The Writer’s Process

Hello Fellow Readers & Writers–

This post is for my fellow writers, but, in the long run, will please my fellow readers as well, because you are who we’re writing these books/stories/poems for.

I’ve written seven novels/novellas, but I still find myself “studying” writing.  Why?  I tell myself that I want to be the best writer I can be.  That’s my Monkey Mind speaking–my logical left brain.  What I need to do is trust my Wild Mind–my child-like right brain, and just write the way I know I can.  Every time I finish a book, my Monkey Mind says, “Well, okay.  That was nice, but don’t you think you can do better?  Don’t you think you should learn to “plot” better?  Don’t you think you should do better in your descriptions?  Don’t you think . . . ” the dialogue goes on and on.  I need to tell my Monkey Mind to go climb a tree or eat a banana, or something, and just let me write.

I’m not saying there’s anything wrong with learning and reading books about how to write.  I’m just saying don’t let that stand in the way of your natural writing process–whatever that may be. 

I’m surprised how many famous writers don’t plot out their whole books in advance.  I know I don’t, but it surprises me that others don’t either.  Even Agatha Christie said that you never know what will happen between planning the first chapter and the mutterings you have going on in your mind when you start to write it.  Stephen King, Ray Bradbury, and others, didn’t plot either.  I have a rough idea of how the story should go–who my victim(s) will be, and who’d want to kill them and why, but I usually don’t know who did the deed until I start to write the book.  In Mountain Marituscide, I “thought” I knew who the killer was.  Then my protagonist, Stevie Coral, asked me to find someone else to do the deed, because she liked the original villain so much that she didn’t want her to be the killer.  “Okay, Stevie.  You’re the boss,” I said, then went frantically through the book, looking for someone else with motive, opportunity and means.  It was a scramble, but I think the book is better for it. (I know this sounds strange to non-writers–that we hear from our characters–but it happens, as long as you really know your character well, and are immersed in the writing.)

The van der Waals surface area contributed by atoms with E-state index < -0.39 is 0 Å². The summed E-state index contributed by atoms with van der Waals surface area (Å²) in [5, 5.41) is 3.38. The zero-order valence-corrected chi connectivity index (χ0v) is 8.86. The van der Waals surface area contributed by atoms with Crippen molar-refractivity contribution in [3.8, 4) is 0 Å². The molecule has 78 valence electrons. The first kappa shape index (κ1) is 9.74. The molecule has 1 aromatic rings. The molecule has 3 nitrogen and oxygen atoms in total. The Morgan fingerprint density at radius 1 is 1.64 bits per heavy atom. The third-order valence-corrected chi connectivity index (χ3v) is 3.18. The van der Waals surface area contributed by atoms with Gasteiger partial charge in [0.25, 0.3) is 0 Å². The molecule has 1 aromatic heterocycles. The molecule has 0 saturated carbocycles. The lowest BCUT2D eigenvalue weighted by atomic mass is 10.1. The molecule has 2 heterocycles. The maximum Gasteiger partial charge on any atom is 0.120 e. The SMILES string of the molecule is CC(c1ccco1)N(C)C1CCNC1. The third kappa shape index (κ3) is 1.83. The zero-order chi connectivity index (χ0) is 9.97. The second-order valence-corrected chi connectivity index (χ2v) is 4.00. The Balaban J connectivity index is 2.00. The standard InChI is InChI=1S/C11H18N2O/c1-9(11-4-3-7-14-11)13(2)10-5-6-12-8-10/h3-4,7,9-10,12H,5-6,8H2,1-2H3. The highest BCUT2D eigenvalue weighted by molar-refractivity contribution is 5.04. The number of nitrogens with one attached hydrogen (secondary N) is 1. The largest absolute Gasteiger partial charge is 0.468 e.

So, what am I getting at in this long-winded blog?  Trust your intuition and your natural process of writing.  No, I’m not talking to people who have just started writing.  You’ll need to develop that writer’s intuition as you progress.  I’m speaking to those of you who’ve written before, but are now being halted by your Monkey Minds into thinking you can’t write another book/story/poem.  Just do what you’ve always “felt” you should do–and how you’ve always felt you should do it.  That’s the true “Writer’s Process,” and it’s different for each of us.

Happy Reading and Writing to you all,



1 comment to The Writer’s Process

  • Marie

    Thank you, Jill-Ayn. As I read this I realized I that this applies to many things in life. Change the word “writing” to another verb, like LIVING. “I’m not saying there’s anything wrong with learning and reading about how to LIVE. I’m just saying don’t let that interfere with your natural LIVING process—whatever that may be.”

    My bookshelves look like the Self-Help section at Barnes and Noble. They have been a protective paper fortress I’ve built up around myself during a difficult transition time. Now I’ve started The Purge. Each day I pick up a few books, browse through them, take notes of anything particularly profound. Then with a “thank you for sharing” I put them in the donate bag.

    It’s time for ME to stop hiding behind the words and lives of others.

    “Just do what you’ve always felt you should do–and how you’ve always felt you should do it. That’s the true “LIVING Process” and it’s different for each of us.”

    Think I’ll go buy some bananas to throw at my Monkey Mind and get on my way. Happy living. :)M

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